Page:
Setting up an SDK
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Last edited: Feb 27, 2023
This topic explains how to set up an SDK to begin using LaunchDarkly.
Setting up an SDK
The steps to integrate your application with LaunchDarkly are similar across all SDKs. We provide a variety of client-side, server-side, and mobile SDKs to choose from. To learn more about choosing an SDK, read Client-side and server-side SDKs.
We auto-generate documentation for most our SDKs in Github Pages. The URL convention is
To set up LaunchDarkly:
- Install the LaunchDarkly SDK in your application using your project's dependency manager. This lets your application access the LaunchDarkly SDK.
- Import the LaunchDarkly client in your application code. This client is the primary way your application uses the SDK and communicates with LaunchDarkly.
- Configure the LaunchDarkly client with the appropriate key for your environment and create the client. Your SDK key, client-side ID, and mobile key uniquely identify your project and environment, and they authorize your application to connect to LaunchDarkly.
- Set which feature flag variation a context will receive. Every feature flag is uniquely identified by a feature flag key. Use the key to associate flag variations with different contexts.
You don't have to send contexts to LaunchDarkly in advance. After you create contexts in your SDK, you can target them with feature flags before they appear on your Contexts list. Contexts that exist in your SDK appear in the Contexts list automatically after they encounter feature flags.
- Shut down the LaunchDarkly client when your application is about to terminate. The client releases the resources it is using and sends pending analytics events to LaunchDarkly. If your application quits without this shutdown step, requests and the Contexts list may not be populated, because they are derived from analytics events. You need to shut down the application manually only one time. To learn more, read Analytics events.
SDK documentation appears in your editor if the editor supports surfacing doc comments. LaunchDarkly offers further integrations for VSCode or IntelliJ IDEA.
These integrations have extended functionality based on Code References aliases. If your team uses aliases to find all flag usage throughout your code base, you will also have hover documentation wherever those aliases appear.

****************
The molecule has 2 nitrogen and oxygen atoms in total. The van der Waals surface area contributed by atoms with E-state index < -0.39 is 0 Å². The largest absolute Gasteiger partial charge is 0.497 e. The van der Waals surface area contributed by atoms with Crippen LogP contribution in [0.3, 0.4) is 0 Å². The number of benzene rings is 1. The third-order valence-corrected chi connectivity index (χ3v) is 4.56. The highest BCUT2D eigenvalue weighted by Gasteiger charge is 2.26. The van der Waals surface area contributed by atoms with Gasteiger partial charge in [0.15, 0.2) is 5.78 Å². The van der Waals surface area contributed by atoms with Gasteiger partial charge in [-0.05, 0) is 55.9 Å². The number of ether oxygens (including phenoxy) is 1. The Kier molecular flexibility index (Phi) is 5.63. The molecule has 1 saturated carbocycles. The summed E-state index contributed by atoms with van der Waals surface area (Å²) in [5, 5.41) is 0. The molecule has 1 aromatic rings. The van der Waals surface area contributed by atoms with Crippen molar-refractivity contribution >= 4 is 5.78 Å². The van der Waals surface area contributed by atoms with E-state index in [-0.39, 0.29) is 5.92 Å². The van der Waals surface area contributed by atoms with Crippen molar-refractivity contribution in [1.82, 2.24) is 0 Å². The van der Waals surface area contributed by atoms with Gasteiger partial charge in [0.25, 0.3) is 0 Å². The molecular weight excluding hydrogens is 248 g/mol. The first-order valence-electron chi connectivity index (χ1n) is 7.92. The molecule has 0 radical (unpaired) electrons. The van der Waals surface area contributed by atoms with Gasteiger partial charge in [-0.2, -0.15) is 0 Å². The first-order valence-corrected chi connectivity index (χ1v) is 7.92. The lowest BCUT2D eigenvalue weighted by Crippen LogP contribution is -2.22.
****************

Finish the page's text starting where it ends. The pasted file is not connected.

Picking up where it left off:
Flag evaluations are always available
If the SDK you use loses the connection with LaunchDarkly, your feature flags will still work. The SDK relies on its stored state to evaluate flags. No network communication is required when you evaluate a flag.
By default, an SDK initializes with an empty state. When the SDK first initializes, it opens a streaming connection to LaunchDarkly. The response from LaunchDarkly contains the SDK's current state, which your SDK uses to make any necessary changes to feature flags. After the initial update, the SDK keeps a streaming connection open to LaunchDarkly. If you make a change in the flags list or with the REST API, LaunchDarkly sends these changes to all connected SDKs automatically.
If the SDK ever loses connectivity to LaunchDarkly, it continues to try to establish a streaming connection until it succeeds. If you evaluate a flag before the SDK receives its initial state, or you try to fetch a flag which otherwise doesn't exist, then the SDK returns a fallback value. You can specify the fallback value in your flag evaluation code.
All SDKs provide synchronous and asynchronous ways of waiting for the SDK's state to initialize.
After you have set up an SDK, you can manage features on your flags list. To learn more, read The flags list.
When you're ready to test your integration, use the Live events page to get a real-time view of your feature flag requests as they're received. To learn more, read Live events.
As you begin using feature flags, here are some useful features you can use without re-deploying your application: